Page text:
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>1. For several days, there was an oily film on the water.  The fish didn't
>seem to mind. (no I don't have a skimmer). Is this oil stuff dangerous to
>the plants and fish?  Why is it now gone and replaced with bubbles?

It's caused by slight to a severe unbalanced tank condition(lack of CO2 in
many cases), then as these conditions improve all the plants started growing
(raising the DO levels which help the bacteria and plants also) and these
bubbles are from your plants "pearling". Basically, the plants are growing
good now and this is why the film is gone.  The oil itself is not bad, but
it is a sign that your tank is not doing as well as it should/could. Now
most of your "waste" are being used and cycled into your plants and bacteria
etc. I haven't seen any oil in tanks that are pearling like crazy. Pearling
refers to the plants releasing O2 as a by product of photosynthesis. This
looks like tiny bubbles being released from your plants leaves. If your
plants are doing this then generally things are doing great in your tank.
Your water often "sparkles" and looks very clear. Riccia is one of the best
for seeing this happen. 

>2. Today (Feb. 1st), there are thousands of bubbles collecting on the
>surface farthest from my filter.  What is this?  Phosphate bubbles?  Is this
>dangerous? What should I do to get rid of them?

Are these on your plant's leave's? It's fine then and sometimes after a
water change this will happen too. Bubbles generally are not bad unless they
are coming out of your substrate and there is a foul smell along with it.
Pearling often happens in low current conditions.....otherwise the current
from your filter will blow off the bubbles or let the O2 bubbles
disperse/diffuse without forming a visible bubble. "Farthest from your
filter" and all right? Could be some air bubbles from your filter too or
water changes. If so, try to minimize it. If you use yeast or gas CO2 added
to your filter intake there might be leftover bubbles coming out and these
are fine.

>3. What is the best way to raise the gH?

"Best" would be subjective. Some folks use Equilibrium by SeaChem to raise
it. Anything that will add Ca and Mg to your water( CaCl2, MgSO4 etc) will
add to the GH. Ask the folks at your plant society how they do their water
make up. They are familiar with your local water. They will be your best

>4. Is this just my tank reacting to the change in pH or the algae dying off?

The plants are now happy(they aren't gasping for 
CO2) and the poor<g> algae is dying? Now which would rather have?
The plants will suck up the decayed algae or you can remove it. I remove any
I see as a rule.

>5. Should I put carbon into my auxiliary filter (Aquaclear) to help clear
>the water or should I go out and buy a Diatom filter that I may only use

A good cleaning/water change will do the same thing as carbon pretty much.
Save yer dough! Be patient, things should clear up fine as long as you have
a good CO2 amount in there and the rest of the plants needs are being met.

>6. Should I start fertilizing with the liquid again or wait?

If you think the plants are doing well and growing, add a *small* amount and
watch to see if the plants grow more. Keep a close eye for algae. Under dose
rather than overdose. Work up the amount of fertilizer slowly till you at
full dosing. Back off if things go foul.

>For a new subject, I have some questions about substrate.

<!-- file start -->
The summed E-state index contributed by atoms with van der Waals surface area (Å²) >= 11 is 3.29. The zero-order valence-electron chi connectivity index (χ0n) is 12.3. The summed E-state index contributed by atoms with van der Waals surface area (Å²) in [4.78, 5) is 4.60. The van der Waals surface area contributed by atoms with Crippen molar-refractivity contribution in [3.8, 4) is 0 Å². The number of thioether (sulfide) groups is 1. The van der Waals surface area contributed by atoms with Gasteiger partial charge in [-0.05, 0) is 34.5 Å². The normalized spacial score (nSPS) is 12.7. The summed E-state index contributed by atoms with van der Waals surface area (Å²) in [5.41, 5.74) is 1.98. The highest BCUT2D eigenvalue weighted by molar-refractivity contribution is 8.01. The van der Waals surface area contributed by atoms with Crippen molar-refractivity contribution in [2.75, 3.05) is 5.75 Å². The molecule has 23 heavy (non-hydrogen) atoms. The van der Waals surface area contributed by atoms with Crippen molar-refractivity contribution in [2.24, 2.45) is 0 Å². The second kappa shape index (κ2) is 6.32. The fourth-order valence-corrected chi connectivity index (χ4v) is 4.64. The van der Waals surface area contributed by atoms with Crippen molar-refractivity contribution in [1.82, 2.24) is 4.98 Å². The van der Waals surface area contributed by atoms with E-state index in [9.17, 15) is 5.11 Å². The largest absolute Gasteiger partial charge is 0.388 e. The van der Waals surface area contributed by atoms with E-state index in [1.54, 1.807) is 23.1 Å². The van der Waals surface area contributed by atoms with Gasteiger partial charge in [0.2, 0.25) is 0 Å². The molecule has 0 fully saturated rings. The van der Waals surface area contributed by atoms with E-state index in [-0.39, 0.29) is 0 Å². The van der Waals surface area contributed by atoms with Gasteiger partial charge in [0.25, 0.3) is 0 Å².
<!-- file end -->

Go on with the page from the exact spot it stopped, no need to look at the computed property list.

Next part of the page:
>6. If I yank all of my gravel out and replace it with a substrate and then a
>layer of smaller gravel than I have now, will I lose my biological cycle?
>Is it possible to do 1/2 the tank at a time?

You will have a good tank crash even at the half method. The gravel is the
big sump of nutrients/bacteria that makes most rooted plants do well. 
I wouldn't tell you to do it at this point.

***If*** you have to do it, vac all the mulm out of the "old "gravel and add
to the very bottom of your "new" gravel. This mulm will certainly help your
tank recover much faster and is likely the best gravel additive there is.
>7. Can anyone tell me brand names of kitty litter that I can buy in
>Vancouver, BC or a place to buy good substrate other than the kitty litter?

Johnny Cat Litter and any that does not have any *scented* flavorings(Ummm!)
or perfumes and not the clumping kind either. The best stuff is often the
cheapest stuff in this case. Look for unscented litter.
You have many options on your substrate BTW. 
Soil with sand on top of that, sand with laterite, adding a little peat,
Flourite or gravel and Flourite mixed, sand and some old mulm and time, and
there are surely a few more like profile etc.

Being new to this I often say do the *easy way*. Flourite has proven to be a
very no hassle substrate for me and many others. No laterite or kitty litter
or peat or soil or worry about mixing layers amounts, basically a simple one
shot set and forget part of your tank. If you decide to redo your
tank...............and you will...........moving the flourite is not hard or
messy as say the soil.............it has a very high amount of surface
area(for all the bacteria and mulm to settle on) good iron content(less
liquid fertilizers are needed or can be omitted....in my case forgotten!)
and it looks cool. I've set up many tanks with it. I've also set up 4 litter
tanks. I like both but if you up root a plant from the litter it is super
cloudy! The flourite cost more but the cost justifies the convinence for me
>I want to thank you all again so much for your help!  I've also joined the
>local Vancouver Aquatics Plant Club (Thanks Steve) and am looking forward to
>meeting people.

See who has a nice tank and do what they do and listen to them. They won't
steer you wrong!
You will do very well I think with the group up there! Just do what they
tell you and be patient.
Tom Barr
>Grant Miller
>grantmiller at home_com